I spend virtually all my professional time thinking about the intersection of human settlement and environmental sustainability. I am particularly interested in the built environment of American cities, towns, and suburbs - what I like to call our "people habitat" - and how it relates to the natural world. How can we make these two realms - people habitat and natural habitat - more harmonious? These issues are acutely on my mind today because I am preparing a talk I have been invited to deliver early next month on "Urbanism and Sustainability." (For those who are interested, it will be at the annual meeting of the Congress for the New Urbanism, in Detroit, at 10.15 am on June 8 .) The scales of urban sustainability I suppose I should start by defining what I mean by "environmental sustainability." I generally use the phrase in its colloquial sense, to mean environmental health. More formally, most scholars start with the definition of sustainable development in the international treatise Our Common ...
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We Want More Walkable Neighborhoods - but Can Our Communities Deliver? 30.11.2015 Green on HuffingtonPost.com
"The most requested neighborhood characteristic of all buyers is walkability," real estate broker Andrea Evers recently told a reporter for The Washington Post. But, in an article written by the Post's Michele Lerner , Evers went on to say that "very few areas" in the greater DC market meet the desired criterion, particularly if the prospective buyer wants to be within walking distance of a Metro transit station. And that, in a nutshell, is the good and bad news of walkability. Let's elaborate on the good part: More and more of us want to be within safe and comfortable walking distance of the destinations that meet our everyday needs, such as shops, places to eat, services, parks, and good transportation options that can take us downtown and to jobs and other places we want to go. It's the hottest trend in real estate, sought by buyers and renters alike. The demand is increasing In fact, demand for walkable neighborhoods is only going to increase, as more and more members of the millennial generation, ...
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Get more candy on Hallowe'en with New Urbanism 30.10.2015 TreeHugger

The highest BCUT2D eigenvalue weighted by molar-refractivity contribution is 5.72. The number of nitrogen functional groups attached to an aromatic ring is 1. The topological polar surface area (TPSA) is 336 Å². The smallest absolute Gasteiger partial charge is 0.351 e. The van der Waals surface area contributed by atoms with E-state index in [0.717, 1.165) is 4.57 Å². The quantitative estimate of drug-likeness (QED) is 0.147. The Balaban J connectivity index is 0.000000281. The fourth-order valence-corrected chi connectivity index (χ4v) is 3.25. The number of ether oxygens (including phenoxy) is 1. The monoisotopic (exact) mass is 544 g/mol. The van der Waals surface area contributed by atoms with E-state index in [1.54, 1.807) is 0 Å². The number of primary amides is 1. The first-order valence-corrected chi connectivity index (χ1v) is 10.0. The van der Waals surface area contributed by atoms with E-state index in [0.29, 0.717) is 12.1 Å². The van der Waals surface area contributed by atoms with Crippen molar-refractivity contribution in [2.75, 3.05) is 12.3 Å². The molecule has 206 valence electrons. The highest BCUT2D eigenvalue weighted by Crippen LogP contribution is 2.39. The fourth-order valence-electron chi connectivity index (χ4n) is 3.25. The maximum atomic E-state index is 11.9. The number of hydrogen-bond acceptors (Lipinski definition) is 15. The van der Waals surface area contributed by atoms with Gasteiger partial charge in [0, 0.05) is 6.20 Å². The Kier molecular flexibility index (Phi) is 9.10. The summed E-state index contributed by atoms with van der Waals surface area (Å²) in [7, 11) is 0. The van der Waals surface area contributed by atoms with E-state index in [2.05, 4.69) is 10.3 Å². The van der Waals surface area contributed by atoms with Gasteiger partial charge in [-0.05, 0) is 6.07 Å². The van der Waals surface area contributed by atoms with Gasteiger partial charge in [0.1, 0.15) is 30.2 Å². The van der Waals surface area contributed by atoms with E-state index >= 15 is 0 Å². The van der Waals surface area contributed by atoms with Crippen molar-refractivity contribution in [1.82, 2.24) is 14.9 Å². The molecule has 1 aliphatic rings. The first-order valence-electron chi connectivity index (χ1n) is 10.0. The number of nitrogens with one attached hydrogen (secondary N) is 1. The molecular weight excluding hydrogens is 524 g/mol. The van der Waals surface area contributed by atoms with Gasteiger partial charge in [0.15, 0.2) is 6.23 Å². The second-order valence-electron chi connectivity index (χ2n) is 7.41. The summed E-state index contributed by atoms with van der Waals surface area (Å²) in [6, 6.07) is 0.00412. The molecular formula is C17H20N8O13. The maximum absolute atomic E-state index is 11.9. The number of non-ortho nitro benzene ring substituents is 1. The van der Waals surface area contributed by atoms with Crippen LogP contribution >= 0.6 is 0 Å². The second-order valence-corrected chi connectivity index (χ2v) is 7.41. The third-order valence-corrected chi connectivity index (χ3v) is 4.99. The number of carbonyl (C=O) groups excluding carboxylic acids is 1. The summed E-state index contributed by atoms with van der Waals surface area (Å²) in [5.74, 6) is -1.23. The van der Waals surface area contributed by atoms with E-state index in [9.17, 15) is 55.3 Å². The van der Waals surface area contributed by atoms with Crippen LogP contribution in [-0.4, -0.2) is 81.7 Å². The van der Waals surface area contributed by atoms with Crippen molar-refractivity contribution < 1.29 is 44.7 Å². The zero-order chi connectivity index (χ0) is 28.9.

Forget the Walkscore, You want to live in a community with a high Candy Density.
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So what ever happened to Katrina Cottages? 14.8.2015 TreeHugger
I wrote at the time that "We are on the cusp of a revolution." Boy, did I get that one wrong.
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The Environmental Impacts of Land Development Depend Largely on Where We Put It 11.8.2015 Green on HuffingtonPost.com
There's a trendy meme emerging in progressive city planning circles to the effect that whether land development is harmful "sprawl" or benign "urbanism" is a matter not of location but of design. I recently saw a tweet expressing this sentiment, written by an influential city planner and picked up quickly by other urban designers. Not long after, I saw a Facebook post along the same lines: "It isn't where, but what that makes a place urban or suburban." This rings true in some situations: bad neighborhood design can certainly turn an otherwise well-positioned development into the equivalent of sprawl; and there are pockets of what are essentially urban neighborhoods in, say, suburban downtowns. But our nomenclature gets tricky when applied to new development located on or beyond the fringe of metropolitan areas. Outlying newer developments are typically built on what was formerly farmland or forests, sometimes "leapfrogging" over available closer-in sites to do so. Those are classic characteristics of ...
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As Cities Evolve, 'Access' is About More Than Cars 22.7.2015 Green on HuffingtonPost.com
Questions and answers about accessing cities and neighborhoods once spoke the language of exit ramps, street widening and parking adequacy. Now, different conversations, and varied imagery, create diverse story lines, where urban policy and citizen activism converge. Photographs are one tool to illustrate the diverse meanings and examples of "access" to urban settings today. Access now means many things---depending on context---including transportation modes; sustainability and the shared economy; public safety and particular approaches to community participation; and aspects of social equity. The following photographs address a small cross-section of access examples. I have chosen to focus on my home city---Seattle---rather than a showcase of national and international illustrations. Even with only four photographs, a single-city focus shows a sampling of access challenges and solutions within one geographic area. The Streetcar Mode Makes Neighborhood The Lake Union Streetcar has evolved from a low-use ...